Why Consumers Aren't Opening Up Their Wallets This Summer
For all the talk of the economy bouncing back, consumers seem less convinced. A recent Gallup survey of 1,029 Americans aged 18 and over found slightly less than half (45 percent) are spending more than they did a year ago, while 18 percent are spending less. But it's not on the things you'd expect.
The majority of their money is going toward household essentials, things such as groceries, utilities, gasoline, and healthcare. As for discretionary purchases, those just aren't a big priority. Nearly a third of the surveyed adults said they're spending less on travel (38 percent), dining out (38 percent), consumer electronics (31 percent), and new clothes (30 percent). However, they are spending about the same on their rent or mortgage and household goods as they were a year ago.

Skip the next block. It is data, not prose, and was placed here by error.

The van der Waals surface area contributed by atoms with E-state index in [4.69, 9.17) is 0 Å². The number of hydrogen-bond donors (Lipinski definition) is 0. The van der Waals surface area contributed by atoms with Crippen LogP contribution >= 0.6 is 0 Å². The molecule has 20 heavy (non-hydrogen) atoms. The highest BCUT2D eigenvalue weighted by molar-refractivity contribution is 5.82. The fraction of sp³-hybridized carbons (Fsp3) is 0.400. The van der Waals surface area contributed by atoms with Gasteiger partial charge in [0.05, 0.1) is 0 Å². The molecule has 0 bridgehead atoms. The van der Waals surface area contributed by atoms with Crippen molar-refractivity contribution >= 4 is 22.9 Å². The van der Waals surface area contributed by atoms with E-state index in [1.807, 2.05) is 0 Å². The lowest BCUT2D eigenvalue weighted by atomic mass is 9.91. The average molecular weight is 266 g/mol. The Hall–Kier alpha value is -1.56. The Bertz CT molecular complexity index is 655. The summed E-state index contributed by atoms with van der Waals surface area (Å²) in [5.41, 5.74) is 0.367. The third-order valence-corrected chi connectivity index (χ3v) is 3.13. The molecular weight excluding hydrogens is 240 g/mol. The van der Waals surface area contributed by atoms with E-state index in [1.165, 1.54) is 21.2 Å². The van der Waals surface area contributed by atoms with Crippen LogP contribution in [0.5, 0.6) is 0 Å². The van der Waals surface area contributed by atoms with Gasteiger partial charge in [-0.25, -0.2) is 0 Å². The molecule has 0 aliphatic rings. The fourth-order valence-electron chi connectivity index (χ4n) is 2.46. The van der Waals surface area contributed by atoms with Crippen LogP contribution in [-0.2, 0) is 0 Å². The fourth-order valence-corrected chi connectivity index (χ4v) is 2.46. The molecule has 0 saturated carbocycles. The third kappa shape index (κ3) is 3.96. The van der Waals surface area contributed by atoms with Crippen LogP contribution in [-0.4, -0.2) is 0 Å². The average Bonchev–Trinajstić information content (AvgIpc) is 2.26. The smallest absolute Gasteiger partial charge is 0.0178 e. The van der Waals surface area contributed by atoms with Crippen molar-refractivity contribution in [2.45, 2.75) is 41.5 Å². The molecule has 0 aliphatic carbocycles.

This is the first time Gallup has measured household spending in this way, so it's hard to say whether the patterns are typical. Still, it's clear rising costs--especially on food--and creeping inflation have put a damper on budgets, so much that Americans are thinking twice before they go out. As a result, small businesses will need to work harder to get their attention.
One bright spot in the study is that the majority of Americans (69 percent) are taking a summer vacation. Though most will go on a road trip (81 percent) and opt to stay closer to home, it presents an opportunity for local businesses to craft clever promotions.
JILL KRASNY | Staff Writer
Jill Krasny is a staff writer for Inc. magazine, where she covers the intersection of entertainment and startups. Prior to Inc., she was a writer for MTV and Esquire and an editor at TheStreet. She is a graduate of the University of Southern California with a degree in communication. She lives in New York City.